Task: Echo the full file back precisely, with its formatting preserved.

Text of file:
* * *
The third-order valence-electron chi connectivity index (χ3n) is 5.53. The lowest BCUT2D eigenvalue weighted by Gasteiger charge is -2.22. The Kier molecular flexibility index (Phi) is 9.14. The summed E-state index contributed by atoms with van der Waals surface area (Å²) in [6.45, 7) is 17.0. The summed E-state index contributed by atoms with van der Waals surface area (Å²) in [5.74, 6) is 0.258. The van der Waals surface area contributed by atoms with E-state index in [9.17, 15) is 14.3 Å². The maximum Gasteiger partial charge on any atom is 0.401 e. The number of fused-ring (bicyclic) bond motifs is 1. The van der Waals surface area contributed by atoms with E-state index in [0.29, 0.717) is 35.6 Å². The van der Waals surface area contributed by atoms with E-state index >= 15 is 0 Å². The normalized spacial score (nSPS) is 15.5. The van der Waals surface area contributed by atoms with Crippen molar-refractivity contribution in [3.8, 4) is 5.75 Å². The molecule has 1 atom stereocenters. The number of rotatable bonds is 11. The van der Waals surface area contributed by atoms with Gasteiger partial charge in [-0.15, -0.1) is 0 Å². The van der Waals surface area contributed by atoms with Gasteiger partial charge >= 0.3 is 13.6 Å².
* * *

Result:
The third-order valence-electron chi connectivity index (χ3n) is 5.53. The lowest BCUT2D eigenvalue weighted by Gasteiger charge is -2.22. The Kier molecular flexibility index (Phi) is 9.14. The summed E-state index contributed by atoms with van der Waals surface area (Å²) in [6.45, 7) is 17.0. The summed E-state index contributed by atoms with van der Waals surface area (Å²) in [5.74, 6) is 0.258. The van der Waals surface area contributed by atoms with E-state index in [9.17, 15) is 14.3 Å². The maximum Gasteiger partial charge on any atom is 0.401 e. The number of fused-ring (bicyclic) bond motifs is 1. The van der Waals surface area contributed by atoms with E-state index in [0.29, 0.717) is 35.6 Å². The van der Waals surface area contributed by atoms with E-state index >= 15 is 0 Å². The normalized spacial score (nSPS) is 15.5. The van der Waals surface area contributed by atoms with Crippen molar-refractivity contribution in [3.8, 4) is 5.75 Å². The molecule has 1 atom stereocenters. The number of rotatable bonds is 11. The van der Waals surface area contributed by atoms with Gasteiger partial charge in [-0.15, -0.1) is 0 Å². The van der Waals surface area contributed by atoms with Gasteiger partial charge >= 0.3 is 13.6 Å².